The price of conscience

 

It is sad but hardly surprising that Tony Flannery should, at this stage of his life, be silenced, removed from ministry and threatened with excommunication. Following on from Vatican II, the Catholic Church’s influence has waned in western societies because of sexual and financial scandals. But a determined effort is now being made by Vatican authorities to impose orthodoxy. Fr Flannery with a number of colleagues and members of the Association of Catholic Priests (ACP) are under threat due to their insistence on the importance of personal conscience.

Fr Flannery has written of an era of great openness in the church after Vatican II, when freedom of thought and conscience existed and priests were able to present the message of Christ in a way that addressed the reality of people’s lives. In time, as authority became more centralised in the Vatican, priests were sanctioned, silenced and dismissed because they would not “toe the line”. Orthodoxy was the imperative, he wrote. Allowing people to think for themselves was seen by a significant core of the church as dangerous.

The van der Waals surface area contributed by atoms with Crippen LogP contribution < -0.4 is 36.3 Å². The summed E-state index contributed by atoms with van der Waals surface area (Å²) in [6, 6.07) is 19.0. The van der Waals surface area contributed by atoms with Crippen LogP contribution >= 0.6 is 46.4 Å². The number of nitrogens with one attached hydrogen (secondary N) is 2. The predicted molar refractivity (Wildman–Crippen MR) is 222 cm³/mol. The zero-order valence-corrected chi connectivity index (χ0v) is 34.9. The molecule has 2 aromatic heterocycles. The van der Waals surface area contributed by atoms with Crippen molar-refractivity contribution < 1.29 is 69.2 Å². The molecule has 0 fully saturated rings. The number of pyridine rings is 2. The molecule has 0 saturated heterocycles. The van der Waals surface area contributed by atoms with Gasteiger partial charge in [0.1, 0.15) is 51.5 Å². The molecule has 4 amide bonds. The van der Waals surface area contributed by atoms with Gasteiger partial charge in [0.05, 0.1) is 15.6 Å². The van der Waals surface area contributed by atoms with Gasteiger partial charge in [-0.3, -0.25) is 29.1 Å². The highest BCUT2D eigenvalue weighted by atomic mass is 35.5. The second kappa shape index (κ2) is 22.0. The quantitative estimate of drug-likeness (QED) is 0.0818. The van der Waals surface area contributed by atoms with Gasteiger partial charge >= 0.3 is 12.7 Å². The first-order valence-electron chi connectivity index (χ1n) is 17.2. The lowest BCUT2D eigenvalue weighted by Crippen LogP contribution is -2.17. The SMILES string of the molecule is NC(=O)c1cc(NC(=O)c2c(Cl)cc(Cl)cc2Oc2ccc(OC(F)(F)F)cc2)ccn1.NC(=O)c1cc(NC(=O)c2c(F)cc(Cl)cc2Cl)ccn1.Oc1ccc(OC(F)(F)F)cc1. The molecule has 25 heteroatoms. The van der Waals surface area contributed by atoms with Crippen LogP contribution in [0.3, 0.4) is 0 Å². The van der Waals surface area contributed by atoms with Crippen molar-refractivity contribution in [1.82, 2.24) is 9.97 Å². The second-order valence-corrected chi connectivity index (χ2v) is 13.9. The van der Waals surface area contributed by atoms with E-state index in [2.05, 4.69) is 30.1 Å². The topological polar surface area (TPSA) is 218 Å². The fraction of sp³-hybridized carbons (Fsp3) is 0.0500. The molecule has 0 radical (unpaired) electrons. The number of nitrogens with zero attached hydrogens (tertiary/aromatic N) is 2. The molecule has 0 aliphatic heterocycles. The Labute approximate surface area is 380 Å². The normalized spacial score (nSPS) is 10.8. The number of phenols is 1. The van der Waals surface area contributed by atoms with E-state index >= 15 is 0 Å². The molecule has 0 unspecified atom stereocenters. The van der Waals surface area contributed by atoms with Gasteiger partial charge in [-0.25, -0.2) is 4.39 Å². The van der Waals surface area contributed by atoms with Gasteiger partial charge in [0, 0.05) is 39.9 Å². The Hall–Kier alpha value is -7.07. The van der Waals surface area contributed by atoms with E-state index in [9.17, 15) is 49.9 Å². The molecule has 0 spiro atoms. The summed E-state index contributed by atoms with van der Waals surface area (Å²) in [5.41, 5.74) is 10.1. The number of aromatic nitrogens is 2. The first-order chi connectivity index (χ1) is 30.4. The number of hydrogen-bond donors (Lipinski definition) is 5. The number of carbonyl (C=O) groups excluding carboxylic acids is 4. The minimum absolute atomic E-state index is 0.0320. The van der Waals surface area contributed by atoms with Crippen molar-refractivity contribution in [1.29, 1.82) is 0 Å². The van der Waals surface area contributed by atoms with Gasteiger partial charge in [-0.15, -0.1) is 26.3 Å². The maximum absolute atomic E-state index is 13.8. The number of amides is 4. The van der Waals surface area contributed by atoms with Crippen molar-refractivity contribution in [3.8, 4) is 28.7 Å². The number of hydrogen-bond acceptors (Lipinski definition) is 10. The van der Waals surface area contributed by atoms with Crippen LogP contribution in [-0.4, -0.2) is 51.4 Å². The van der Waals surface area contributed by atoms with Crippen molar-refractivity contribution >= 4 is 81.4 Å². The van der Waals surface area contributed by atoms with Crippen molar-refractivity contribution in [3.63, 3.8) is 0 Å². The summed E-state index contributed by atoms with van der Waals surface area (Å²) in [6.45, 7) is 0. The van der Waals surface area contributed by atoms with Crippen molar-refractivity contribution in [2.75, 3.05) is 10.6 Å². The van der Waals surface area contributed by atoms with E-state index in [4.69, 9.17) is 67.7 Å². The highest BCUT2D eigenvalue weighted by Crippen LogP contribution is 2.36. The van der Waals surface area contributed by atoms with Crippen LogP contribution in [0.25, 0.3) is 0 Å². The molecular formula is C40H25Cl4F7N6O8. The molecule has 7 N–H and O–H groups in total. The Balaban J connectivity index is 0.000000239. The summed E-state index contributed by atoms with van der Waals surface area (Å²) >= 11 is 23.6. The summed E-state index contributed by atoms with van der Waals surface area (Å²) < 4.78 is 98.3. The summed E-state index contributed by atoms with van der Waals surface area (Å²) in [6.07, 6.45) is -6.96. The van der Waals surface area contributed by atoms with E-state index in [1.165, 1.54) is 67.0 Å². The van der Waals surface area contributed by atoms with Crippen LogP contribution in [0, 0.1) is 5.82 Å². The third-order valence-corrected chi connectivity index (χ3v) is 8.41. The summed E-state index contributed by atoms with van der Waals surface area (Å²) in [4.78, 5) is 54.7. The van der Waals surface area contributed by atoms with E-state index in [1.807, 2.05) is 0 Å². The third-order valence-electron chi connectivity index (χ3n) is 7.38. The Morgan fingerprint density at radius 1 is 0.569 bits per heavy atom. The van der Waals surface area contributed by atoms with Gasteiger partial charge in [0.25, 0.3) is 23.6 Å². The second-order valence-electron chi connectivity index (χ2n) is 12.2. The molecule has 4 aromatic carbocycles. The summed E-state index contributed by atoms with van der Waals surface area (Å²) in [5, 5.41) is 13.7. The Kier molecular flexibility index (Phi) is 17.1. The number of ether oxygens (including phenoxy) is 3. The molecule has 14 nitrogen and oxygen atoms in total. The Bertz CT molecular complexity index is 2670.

Two years ago, a special “visitation committee” to Ireland from the Vatican emphasised the need for doctrinal discipline. The emergence of the ACP represented a challenge. With a membership of 10,000, it sought meetings with the hierarchy to discuss alternative ways of renewing the church and addressing the decline in vocations. They were rebuffed. Findings, through an opinion poll it commissioned, that a majority of Catholics approved of the ordination of women priests, divorce and contraception made matters worse. Fr Flannery is correct when he speaks of a disconnect between the Irish laity and Rome. The appointment of Msgr Eamon Martin as Coadjutor Archbishop of Armagh presents an opportunity for new beginnings in the Irish church. But the Vatican’s prioritising of orthodoxy, apparently over conscience and inclusivity, makes a process of renewal more arduous.

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